Across several sports, many pro athletes have developed intense routines in their training. One such example of an extreme trainer is Manny Pacquiao. At 36 years old, his training is going to matter more than ever as he prepares for what may be the biggest fight of his career against Floyd Mayweather Jr. on Saturday night.
Every day Pacquiao pushes himself through long runs and sprints, stair runs, crunches and training in the ring. (Learn about the strangest training techniques Pacquiao has ever tried.) He is determined to prepare his mind for fighting by focusing on each of the tasks in his training. With all the success Pacquiao has already achieved, the skills he has already developed, and the level of fitness he has already reached, one might expect him to train less on his fundamental boxing techniques.
The Science of the Athletic Brain
So, what's the point of this seemingly endless devotion to practice? Are there additional benefits we can't see on the surface? A group of neuromechanic researchers at Integrative Physiology lab at the University of Colorado-Boulder found we can make subtle improvements in efficiency in our motor skill actions even after we've mastered the muscular movements of the task.
They asked a group of volunteers to learn to manipulate a mechanical arm so that it would move a cursor on a screen to a target area. Learning this novel task involved vision, arm movements and repeated feedback to succeed. After 200 trials to learn the basics, a force field was added to push back on the mechanical arm enough to force a quick adjustment and update to the skill that had just been learned. Even after the volunteers had learned to move the cursor, they kept repeating the skill over 500 times.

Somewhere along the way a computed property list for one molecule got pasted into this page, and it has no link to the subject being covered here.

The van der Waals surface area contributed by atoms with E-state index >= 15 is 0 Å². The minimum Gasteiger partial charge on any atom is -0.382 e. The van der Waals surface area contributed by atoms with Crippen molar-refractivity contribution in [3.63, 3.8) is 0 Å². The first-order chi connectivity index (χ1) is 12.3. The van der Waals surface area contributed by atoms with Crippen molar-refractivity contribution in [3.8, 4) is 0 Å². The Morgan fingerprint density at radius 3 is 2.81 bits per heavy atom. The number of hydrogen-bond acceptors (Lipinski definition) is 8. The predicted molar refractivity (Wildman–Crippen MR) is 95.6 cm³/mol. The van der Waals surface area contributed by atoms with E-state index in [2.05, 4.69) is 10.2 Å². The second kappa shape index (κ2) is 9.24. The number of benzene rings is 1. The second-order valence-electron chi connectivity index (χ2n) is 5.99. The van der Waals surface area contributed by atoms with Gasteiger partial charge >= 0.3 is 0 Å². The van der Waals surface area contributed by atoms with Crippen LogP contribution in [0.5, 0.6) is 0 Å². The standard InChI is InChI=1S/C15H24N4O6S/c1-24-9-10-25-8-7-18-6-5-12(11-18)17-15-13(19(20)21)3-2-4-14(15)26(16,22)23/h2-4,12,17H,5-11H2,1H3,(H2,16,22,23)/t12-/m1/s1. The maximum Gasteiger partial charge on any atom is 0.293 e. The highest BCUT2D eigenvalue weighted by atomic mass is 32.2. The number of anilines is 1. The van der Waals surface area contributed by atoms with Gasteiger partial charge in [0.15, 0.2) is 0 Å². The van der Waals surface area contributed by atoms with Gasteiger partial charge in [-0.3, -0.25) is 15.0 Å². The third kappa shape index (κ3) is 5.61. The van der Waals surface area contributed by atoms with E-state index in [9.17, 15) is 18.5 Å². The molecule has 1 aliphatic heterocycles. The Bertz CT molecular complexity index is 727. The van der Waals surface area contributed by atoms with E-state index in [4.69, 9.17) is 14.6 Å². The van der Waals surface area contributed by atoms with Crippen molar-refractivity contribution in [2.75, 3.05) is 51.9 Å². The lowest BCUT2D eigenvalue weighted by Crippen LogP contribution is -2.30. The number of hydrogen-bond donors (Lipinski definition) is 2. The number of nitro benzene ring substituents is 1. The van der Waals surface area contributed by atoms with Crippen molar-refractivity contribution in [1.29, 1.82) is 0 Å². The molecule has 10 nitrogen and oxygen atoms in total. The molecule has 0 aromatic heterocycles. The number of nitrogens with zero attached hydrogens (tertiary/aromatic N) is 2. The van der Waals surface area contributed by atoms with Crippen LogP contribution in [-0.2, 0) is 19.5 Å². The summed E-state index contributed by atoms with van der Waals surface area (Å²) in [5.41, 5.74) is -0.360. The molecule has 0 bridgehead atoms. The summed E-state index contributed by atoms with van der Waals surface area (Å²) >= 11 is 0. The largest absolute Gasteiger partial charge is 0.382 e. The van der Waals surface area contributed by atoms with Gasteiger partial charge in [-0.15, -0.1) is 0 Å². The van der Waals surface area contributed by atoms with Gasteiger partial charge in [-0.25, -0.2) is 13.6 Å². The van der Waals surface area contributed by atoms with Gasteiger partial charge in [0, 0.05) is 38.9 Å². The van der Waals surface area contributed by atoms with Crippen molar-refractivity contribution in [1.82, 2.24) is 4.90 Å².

During this entire learning process, the test subjects' muscular activity was measured through electrodes on six arm muscles while their breathing was tracked through a mouthpiece. Surprisingly, during the experiment, the metabolic rates of the volunteers continued to decline even after their muscular activity had leveled off. In other words, the brain-body cost to performing the task became more efficient over time, even after the muscles showed the task had been mastered.
"We suspect that the decrease in metabolic cost may involve more efficient brain activity," Alaa Ahmed, assistant professor at CU, said. "The brain could be modulating subtle features of arm muscle activity, recruiting other muscles or reducing its own activity to make the movements more efficiently."
Fighting against the world's best in front of huge crowds is certainly a tough test of brain-body efficiency. If Manny Pacquiao can save just a fraction of metabolic energy through the fine-tuning of his skills, it may be just the edge he needs to win the fight.
"The message from this study is that in order to perform with less effort, keep on practicing, even after it seems as if the task has been learned," said Ahmed. "We have shown there is an advantage to continued practice beyond any visible changes in performance."
So, even once you're performing your basic tasks at a high level, keep training these. Don't become satisfied. Don't become complacent. Getting through the grind of everyday training can be extremely tough, but it can also be the difference between finishing the fight in the late rounds, sinking that free throw in the fourth quarter, or hitting that walk-off home run in extra innings. Conquer the seemingly impossible in your training so your mind is prepared to do so in your games.
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Tips for Staying Engaged in Training Through Visualization/Imagination
1. Imagine you're in-game: Imagine how you do this same task, in-game. The reason you're repeating this task is because it helps you win.
2. Activate your game-timing: As you train, think about the timing of doing these tasks in a real game environment. When you use these skills is as important as how you use them.
3. Know that you're training your Brain: Remember you are training your brain and not just your body. Your brain is what you're going to rely on when the game matters the most.
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